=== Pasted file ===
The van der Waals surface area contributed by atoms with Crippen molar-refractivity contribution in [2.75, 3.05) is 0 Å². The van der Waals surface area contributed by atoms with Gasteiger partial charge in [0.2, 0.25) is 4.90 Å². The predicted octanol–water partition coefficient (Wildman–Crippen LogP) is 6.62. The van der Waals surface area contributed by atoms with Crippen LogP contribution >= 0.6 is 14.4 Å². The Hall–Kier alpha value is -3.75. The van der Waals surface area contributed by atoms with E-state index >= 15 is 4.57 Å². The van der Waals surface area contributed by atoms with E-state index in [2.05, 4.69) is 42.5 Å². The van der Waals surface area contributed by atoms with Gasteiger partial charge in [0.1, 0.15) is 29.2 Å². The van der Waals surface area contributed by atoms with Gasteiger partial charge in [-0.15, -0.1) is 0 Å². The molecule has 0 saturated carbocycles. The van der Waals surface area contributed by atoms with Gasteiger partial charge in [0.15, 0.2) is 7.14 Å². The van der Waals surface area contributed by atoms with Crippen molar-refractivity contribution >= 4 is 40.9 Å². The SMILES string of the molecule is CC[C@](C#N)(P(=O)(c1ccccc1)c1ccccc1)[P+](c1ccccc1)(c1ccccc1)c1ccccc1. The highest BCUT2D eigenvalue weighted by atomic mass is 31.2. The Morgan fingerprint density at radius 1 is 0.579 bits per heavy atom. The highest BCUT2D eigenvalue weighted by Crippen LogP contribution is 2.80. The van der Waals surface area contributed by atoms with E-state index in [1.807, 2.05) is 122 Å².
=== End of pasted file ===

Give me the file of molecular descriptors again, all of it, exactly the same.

The van der Waals surface area contributed by atoms with Crippen molar-refractivity contribution in [2.75, 3.05) is 0 Å². The van der Waals surface area contributed by atoms with Gasteiger partial charge in [0.2, 0.25) is 4.90 Å². The predicted octanol–water partition coefficient (Wildman–Crippen LogP) is 6.62. The van der Waals surface area contributed by atoms with Crippen LogP contribution >= 0.6 is 14.4 Å². The Hall–Kier alpha value is -3.75. The van der Waals surface area contributed by atoms with E-state index >= 15 is 4.57 Å². The van der Waals surface area contributed by atoms with E-state index in [2.05, 4.69) is 42.5 Å². The van der Waals surface area contributed by atoms with Gasteiger partial charge in [0.1, 0.15) is 29.2 Å². The van der Waals surface area contributed by atoms with Gasteiger partial charge in [-0.15, -0.1) is 0 Å². The molecule has 0 saturated carbocycles. The van der Waals surface area contributed by atoms with Gasteiger partial charge in [0.15, 0.2) is 7.14 Å². The van der Waals surface area contributed by atoms with Crippen molar-refractivity contribution >= 4 is 40.9 Å². The SMILES string of the molecule is CC[C@](C#N)(P(=O)(c1ccccc1)c1ccccc1)[P+](c1ccccc1)(c1ccccc1)c1ccccc1. The highest BCUT2D eigenvalue weighted by atomic mass is 31.2. The Morgan fingerprint density at radius 1 is 0.579 bits per heavy atom. The highest BCUT2D eigenvalue weighted by Crippen LogP contribution is 2.80. The van der Waals surface area contributed by atoms with E-state index in [1.807, 2.05) is 122 Å².